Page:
Technical Math For Dummies (For Dummies (Math & Science))
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All other trademarks are the property of their respective owners. Wiley Publishing, Inc. For general information on our other products and services, please contact our Customer Care Department within the U. For technical support, please visit www. Wiley also publishes its books in a variety of electronic formats. Some content that appears in print may not be available in electronic books. He has been a carpenter for the movies, a stage electrician, a movie theater manager, a shipping clerk, an insurance clerk, and a library clerk. Recently, his company worked with the California Integrated Waste Management Board to teach scientists and administrators how to write clearly.
He was a movie reviewer for the L. Herald-Dispatch and wrote a monthly political newspa- per column for The Union of Grass Valley, California, for seven years. Bradley Simkins was born and raised in Sacramento, California, and became a sixth-generation journeyman plasterer. He and his family live in Sacramento, where he owns Book Lovers Bookstore, an independent bookstore.
Norm Andersen math ; Mrs. Eada Silverthorne English ; Ms. Susan A. Schwarz English ; Mr. Norman E. Allen physics ; Mr. Crossfield chemistry ; and Mr. James C. Harvey biology. They would be surprised and maybe pleased. Bradley: I dedicate my work to my in-laws, Greg and Diane Manolis, who have always extended their hand to help with no complaints, and to my oldest daughter, Ashleigh, who taught me that failing does not make you a failure. Many thanks to Patricia Hartman, who was always encouraging, and to Johna Orzalli, my haircutter, who taught me how to mix hair color.
And, finally, thanks and apologies to all the medical and dental staffs I flooded with questions. Bradley: First, I thank Barry Schoenborn for all his hard work and dedication to make this work possible and for always going the extra mile to understand when my life became too hectic. I thank my beautiful wife, Audrey, and my beautiful children, Ashleigh, Brayden, Alexander, and Natalie, who make my life worth living. Thanks to Jill Marcai and Jens Lorenz for correcting all of our math mistakes. Last, but certainly not least, many thanks to the team at Wiley Publishing for taking on such goofballs.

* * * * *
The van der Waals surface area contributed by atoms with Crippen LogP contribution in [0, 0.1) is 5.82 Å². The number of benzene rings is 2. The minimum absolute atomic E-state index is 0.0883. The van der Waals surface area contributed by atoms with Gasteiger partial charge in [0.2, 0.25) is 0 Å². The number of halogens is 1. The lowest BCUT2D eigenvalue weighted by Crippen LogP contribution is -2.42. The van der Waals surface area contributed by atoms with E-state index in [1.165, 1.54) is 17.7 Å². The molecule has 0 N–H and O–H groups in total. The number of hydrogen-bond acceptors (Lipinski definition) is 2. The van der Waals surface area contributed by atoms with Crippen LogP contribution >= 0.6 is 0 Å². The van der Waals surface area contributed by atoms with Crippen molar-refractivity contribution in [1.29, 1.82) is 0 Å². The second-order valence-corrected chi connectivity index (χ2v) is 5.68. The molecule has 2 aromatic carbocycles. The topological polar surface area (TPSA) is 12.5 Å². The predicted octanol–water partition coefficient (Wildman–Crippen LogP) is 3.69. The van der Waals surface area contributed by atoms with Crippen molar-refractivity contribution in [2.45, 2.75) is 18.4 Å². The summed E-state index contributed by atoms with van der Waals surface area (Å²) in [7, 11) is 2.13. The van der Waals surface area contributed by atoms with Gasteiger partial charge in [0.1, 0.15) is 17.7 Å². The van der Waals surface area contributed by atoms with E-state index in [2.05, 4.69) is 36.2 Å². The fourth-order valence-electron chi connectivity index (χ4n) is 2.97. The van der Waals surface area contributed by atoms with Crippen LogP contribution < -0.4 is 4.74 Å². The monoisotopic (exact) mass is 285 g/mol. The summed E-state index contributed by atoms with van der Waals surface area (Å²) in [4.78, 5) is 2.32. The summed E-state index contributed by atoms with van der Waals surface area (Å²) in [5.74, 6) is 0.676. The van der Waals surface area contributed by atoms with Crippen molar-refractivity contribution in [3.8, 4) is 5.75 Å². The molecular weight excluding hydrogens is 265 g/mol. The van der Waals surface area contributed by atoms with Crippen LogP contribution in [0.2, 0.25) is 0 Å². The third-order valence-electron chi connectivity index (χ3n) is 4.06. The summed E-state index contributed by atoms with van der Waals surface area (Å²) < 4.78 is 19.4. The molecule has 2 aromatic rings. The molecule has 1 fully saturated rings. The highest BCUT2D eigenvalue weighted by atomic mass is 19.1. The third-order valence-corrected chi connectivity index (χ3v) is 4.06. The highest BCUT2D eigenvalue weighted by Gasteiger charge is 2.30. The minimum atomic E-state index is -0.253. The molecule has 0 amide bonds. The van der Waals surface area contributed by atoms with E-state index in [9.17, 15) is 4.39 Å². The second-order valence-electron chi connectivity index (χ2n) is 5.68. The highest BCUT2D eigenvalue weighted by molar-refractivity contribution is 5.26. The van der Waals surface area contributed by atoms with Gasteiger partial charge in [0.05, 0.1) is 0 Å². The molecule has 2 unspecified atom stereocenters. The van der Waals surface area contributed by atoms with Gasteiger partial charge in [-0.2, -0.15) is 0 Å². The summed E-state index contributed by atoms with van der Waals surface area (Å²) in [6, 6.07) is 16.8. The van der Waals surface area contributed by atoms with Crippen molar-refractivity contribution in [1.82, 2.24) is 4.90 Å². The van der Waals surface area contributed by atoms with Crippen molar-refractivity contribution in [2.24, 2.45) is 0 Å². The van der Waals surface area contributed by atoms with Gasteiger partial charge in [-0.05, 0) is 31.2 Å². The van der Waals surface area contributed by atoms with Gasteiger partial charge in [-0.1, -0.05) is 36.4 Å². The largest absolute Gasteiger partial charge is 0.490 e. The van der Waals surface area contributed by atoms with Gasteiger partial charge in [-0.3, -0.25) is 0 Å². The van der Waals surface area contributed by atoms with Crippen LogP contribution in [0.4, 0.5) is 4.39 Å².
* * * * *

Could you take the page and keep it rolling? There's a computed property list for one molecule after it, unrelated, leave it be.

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Contents at a Glance Introduction Table of Contents Introduction Read the problem List the facts Figure out exactly what the problem is asking for Eliminate excess information See what information is missing Find the keywords Pay attention to units Convert information supplied into information needed Draw a diagram Find or develop a formula Consult a reference Technical Math For Dummiesxx Introduction Technical careers require technical mathematics technical math.
Most parts of technical math are simple. You may think some parts are hard, but look closer.
Follow the Formulas
Of course! About This Book This book is a reference. Our focus is on math for technical careers — it looks at problems you may deal with every day and the math skills you need to handle them. But we also include general prin- ciples when necessary. It covers all major math concepts; other math books are about individual concepts for example, algebra, geometry or trigonometry. That nonsense stops here. Technical Math For Dummies applies basic math to basic tasks in many careers. You get practical examples, and most of them are based on real-life experiences. And in what other book can you work with math and also find out how to make 90 dozen pralines or figure the distance from a fire watch tower to a wildfire?